L & P. Co. (C. C.) 55 Fed. 231; Security 1. & T. Co. v. \\ illnmette, ete., Mfg. Co., 99 Cal. (>30, 34 P110 3221.
FLACO. A place covered with standing water.
FLAG. A national standard on which are certain emblems; nu ensign; a hauuer. It is carried by soldiers, ships. otc., and com- monly displayed at forts um] mnny other suitable places.
—I‘la.g, duty of the. This was an ancient cerclnony Ill aclrnowlvdgment of British sover- ci,.'nly over the British seas, by which in foreign iessel struck her flag und lowered her ton-siil nu meeting the British flag.—}‘lag of the United states. By the net entitled “An net to estnbiish the flag of the United States." \‘ . §§ 1791. 1792 [U. S. Comp. St. 1901.
(Re 1). 1- .) it is provided "that, from and after the fourth day of July next, the flag of the
United Stntes be thirteen horizontal stripes, al- ternate red and white: that the union be twenty stars, white in a blue held: that. on the admission of every new state into the Union, one star be added to the union of the flax: and that such nddition shall take elIe(t on the fouith day of July tixen next succeeding such ndmission."—La.w of the flag. See LAW.
FLAGELLAT. entry on old Scotch records. T1‘. pt. 1, p. 7.
Whipped; scourged. An 1 Pitc. Crlm.
FLAGRANS. Lat. Burning; in nc1n.'1l pcrpetrntion. —I‘1ngrsns hellnm. A war nctunily going on. —I'lngrans crimen. In Roman law. A free or recent crime. This term designated a crime in the very not of its commission, or while it nus of recent occurrence.—I-Tlagr-ante hello. During an actual state of wnr.—I‘Iagr-ante delleto. In the very act of committing the crime. 4 Bl. Comm. 307.
FLAGRANT DELIT. In French law. A crime which is In actual process of perpetrntion or which has just been committed. Code d‘Iustr. Crim. art. 41.
FLAGRANT NEC$SI'I'Y. A case 01! urgenc_\ rendering lawful an otherwise ille- gal act, as on nssoult to remove a man from [nJpen:l1n:: danger.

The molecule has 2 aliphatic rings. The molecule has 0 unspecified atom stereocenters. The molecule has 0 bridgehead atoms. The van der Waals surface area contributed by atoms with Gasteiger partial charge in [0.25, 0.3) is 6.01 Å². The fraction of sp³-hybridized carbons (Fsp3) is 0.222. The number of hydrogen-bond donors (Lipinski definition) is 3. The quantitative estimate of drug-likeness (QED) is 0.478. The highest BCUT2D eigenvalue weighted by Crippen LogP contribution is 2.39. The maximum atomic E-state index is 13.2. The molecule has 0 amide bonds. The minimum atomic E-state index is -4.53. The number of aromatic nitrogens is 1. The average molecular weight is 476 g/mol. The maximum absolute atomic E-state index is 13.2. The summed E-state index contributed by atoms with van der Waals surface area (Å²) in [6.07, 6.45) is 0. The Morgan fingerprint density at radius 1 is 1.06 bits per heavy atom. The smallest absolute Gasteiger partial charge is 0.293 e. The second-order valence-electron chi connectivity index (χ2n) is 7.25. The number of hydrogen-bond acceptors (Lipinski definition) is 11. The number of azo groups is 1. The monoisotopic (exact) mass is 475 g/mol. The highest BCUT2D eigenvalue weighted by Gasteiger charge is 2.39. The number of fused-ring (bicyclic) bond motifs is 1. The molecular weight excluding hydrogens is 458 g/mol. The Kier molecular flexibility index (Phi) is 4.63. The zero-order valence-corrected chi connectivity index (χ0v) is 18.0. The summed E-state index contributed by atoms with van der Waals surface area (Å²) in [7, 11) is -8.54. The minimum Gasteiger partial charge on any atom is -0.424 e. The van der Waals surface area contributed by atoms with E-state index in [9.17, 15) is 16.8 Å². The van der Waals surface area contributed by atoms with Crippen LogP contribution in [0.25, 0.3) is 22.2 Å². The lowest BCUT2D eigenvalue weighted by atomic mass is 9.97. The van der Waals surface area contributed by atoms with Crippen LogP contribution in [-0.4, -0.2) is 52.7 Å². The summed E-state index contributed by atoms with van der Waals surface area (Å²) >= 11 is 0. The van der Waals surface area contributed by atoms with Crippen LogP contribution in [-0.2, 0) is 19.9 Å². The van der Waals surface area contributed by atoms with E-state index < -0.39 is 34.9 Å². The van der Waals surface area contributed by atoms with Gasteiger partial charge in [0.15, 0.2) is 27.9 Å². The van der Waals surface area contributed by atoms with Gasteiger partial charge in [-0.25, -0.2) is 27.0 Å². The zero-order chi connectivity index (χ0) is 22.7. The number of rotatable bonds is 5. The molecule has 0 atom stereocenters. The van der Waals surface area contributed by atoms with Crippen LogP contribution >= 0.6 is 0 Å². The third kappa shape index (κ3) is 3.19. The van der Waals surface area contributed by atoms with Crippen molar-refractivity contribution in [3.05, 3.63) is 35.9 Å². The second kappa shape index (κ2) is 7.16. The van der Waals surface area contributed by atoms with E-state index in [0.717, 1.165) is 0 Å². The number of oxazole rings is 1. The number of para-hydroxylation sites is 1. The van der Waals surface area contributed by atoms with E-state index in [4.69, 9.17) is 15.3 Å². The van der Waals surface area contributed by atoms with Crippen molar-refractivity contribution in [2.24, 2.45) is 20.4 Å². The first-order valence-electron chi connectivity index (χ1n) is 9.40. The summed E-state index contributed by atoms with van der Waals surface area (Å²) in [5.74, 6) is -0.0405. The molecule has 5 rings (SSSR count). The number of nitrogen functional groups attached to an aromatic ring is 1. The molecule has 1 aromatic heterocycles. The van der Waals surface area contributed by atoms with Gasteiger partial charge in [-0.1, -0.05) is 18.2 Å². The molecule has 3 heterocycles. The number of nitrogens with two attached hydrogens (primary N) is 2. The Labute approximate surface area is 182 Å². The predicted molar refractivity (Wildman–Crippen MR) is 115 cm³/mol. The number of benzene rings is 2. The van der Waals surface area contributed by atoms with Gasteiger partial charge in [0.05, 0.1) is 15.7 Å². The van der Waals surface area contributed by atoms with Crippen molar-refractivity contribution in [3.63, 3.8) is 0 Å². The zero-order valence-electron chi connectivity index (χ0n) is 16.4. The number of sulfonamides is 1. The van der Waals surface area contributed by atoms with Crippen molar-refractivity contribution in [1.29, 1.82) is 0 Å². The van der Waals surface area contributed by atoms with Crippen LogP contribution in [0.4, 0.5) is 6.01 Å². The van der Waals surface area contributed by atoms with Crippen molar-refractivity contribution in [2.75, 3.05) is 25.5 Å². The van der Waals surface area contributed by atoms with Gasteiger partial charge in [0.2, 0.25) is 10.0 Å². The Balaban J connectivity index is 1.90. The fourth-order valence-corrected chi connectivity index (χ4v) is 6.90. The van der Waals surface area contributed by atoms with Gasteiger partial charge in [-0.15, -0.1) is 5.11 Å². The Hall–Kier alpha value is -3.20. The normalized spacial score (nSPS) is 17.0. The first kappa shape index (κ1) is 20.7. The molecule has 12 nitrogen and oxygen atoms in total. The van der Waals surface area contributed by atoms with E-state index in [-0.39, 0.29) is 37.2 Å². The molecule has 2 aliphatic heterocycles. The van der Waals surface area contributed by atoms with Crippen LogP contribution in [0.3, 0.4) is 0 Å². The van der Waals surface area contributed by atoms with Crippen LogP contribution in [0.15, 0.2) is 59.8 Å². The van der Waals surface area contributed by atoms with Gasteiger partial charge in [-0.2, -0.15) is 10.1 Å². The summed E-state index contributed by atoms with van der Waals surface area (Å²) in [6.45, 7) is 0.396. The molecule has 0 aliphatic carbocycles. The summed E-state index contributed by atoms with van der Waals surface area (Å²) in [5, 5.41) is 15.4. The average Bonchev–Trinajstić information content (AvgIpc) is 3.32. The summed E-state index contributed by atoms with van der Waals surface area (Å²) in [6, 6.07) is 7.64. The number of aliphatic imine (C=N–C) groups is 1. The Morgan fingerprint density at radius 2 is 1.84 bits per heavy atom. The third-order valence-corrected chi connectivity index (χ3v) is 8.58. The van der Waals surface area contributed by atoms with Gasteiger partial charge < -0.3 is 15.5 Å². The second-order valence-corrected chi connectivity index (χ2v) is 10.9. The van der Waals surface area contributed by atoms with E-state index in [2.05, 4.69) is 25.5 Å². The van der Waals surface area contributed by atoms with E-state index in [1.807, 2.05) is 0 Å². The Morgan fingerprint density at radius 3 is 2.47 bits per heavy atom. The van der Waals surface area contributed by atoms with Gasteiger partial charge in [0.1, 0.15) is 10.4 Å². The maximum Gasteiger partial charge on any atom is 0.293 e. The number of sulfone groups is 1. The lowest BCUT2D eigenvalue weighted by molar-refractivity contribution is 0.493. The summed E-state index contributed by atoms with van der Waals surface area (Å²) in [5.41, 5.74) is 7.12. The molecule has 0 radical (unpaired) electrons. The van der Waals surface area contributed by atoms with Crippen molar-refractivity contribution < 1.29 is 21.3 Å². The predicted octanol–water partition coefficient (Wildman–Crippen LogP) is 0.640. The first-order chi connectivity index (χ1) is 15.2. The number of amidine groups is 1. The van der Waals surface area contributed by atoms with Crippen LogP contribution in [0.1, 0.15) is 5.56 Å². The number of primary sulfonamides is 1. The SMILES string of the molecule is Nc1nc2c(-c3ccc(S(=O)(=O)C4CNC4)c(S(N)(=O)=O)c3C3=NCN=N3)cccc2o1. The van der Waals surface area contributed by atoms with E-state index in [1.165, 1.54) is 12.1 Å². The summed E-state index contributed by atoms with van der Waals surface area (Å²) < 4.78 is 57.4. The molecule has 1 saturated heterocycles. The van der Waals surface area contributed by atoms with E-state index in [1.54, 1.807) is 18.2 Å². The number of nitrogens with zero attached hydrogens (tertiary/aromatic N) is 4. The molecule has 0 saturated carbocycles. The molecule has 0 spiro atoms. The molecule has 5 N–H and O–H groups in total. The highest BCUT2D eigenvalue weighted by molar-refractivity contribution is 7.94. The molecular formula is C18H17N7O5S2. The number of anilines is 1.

FLASH CHECK. A check drawn upon a banker by a person who has no funds at the h:mker's and knows that such is the case.
FLAT. A place covered with water too slmllmv for n:ul::'1tion with vessels ordinarxl_v used for commercial purposes. The <])fl(‘e ll-mean high and low water mark slam: the e(l_:e of nn arm of the sea. hay. tidnl river, etc. Thomns v. Hatch. 23 Fed. l‘. . 946: Church v. Meeker, 34 Conn. -12 : Jones v. Jm1ne_v, 8 Watts & S. (Pa.) 443. 42 Am. Dec. 309.
FLAVIANUM -1175. In Roman law. ’[‘he title of a hook containing the forms of actions, published by Cneins Flnrins, A. U. G. 4-19. Mnckeld. Rom. Law, § 39. Cni- vin.
PLECTA. A feathered or fleet arrow. Cowell.
FLEDWITE. A discharge or freedom from nmercements Where one, having been an outlawed fugitive, conieth to the -place of our lord of his own accord. Termes de la Le_v.
The liberty to hold court nnd take up the amercements for beating and strilzing. Cow- ell.
The fine set on a fugitive as the price of obtaining the king's freedom. Spelman.
FLE1-'.‘. FROM JUSTICE. To leave one's home, residence, or known place of flllflde, or to conceal one's self theretn, with intent, in either case, to avoid detection or punish- ment for some pnhiic offense. Streep v. U. S., 160 U. S. 129, 16 Sup. Ct. 244. 40 L. Ed. 365; Lay v. Stnte, 42 Ark. 110; U. S. v. O'Brian. 3 Dill. 331, Fed. Cas. No. 15.908; United States v Smith, 4 Day ((‘.0nn.) 1'35, Fed. Cns. No. 16,332; State v. Wnshburn, 48 M0. 241.
FL!-IE TO THE WALL. A metaphorical expression, used in connection with homicide done in self-defense. signifying the ex- haustion of every possible means of escape. or of averting the assault, before killing the assailant
FLEET. A place where the tide flows; I creek, or inlet of water; a company of ships or navy; a prison in London, (so cull- ed from a river or ditch formerly in its vicinity.) now abolished by 5 & 6 Vict. c. 22.
FLEM. In Snxon and old English law. A fugitive bondnmn or villein. Spelman.
The privilege of having the goods and fines of fugitives
FLEMENE FRIT, FLEMENES I"R.IN’1‘Hl-}—FLYIilIENA FRYNTI-IE. The reception or reliet of a fugitive or outlaw. Jacob.
FLEMESWITE. goods of fugitives.
The possession of the Fletn, lib. 1, c. 147.
FLET. In Saxon law. Land; a house; home. FLETA. The name given to an nncient
treatise on the laws of England, founded mainly upon the writings of Brncton and Glanvillc, and supposed to hnve been written tn the time of Edw. I. The author is un- lmown, but it is surmised that he was 11 Judge or learned laW_ver who was at that time confined in the Fleet prison, whence the name of the book.
FLICHWITE. In Saxon law. A fine on account of brawls and quarrels. Spel-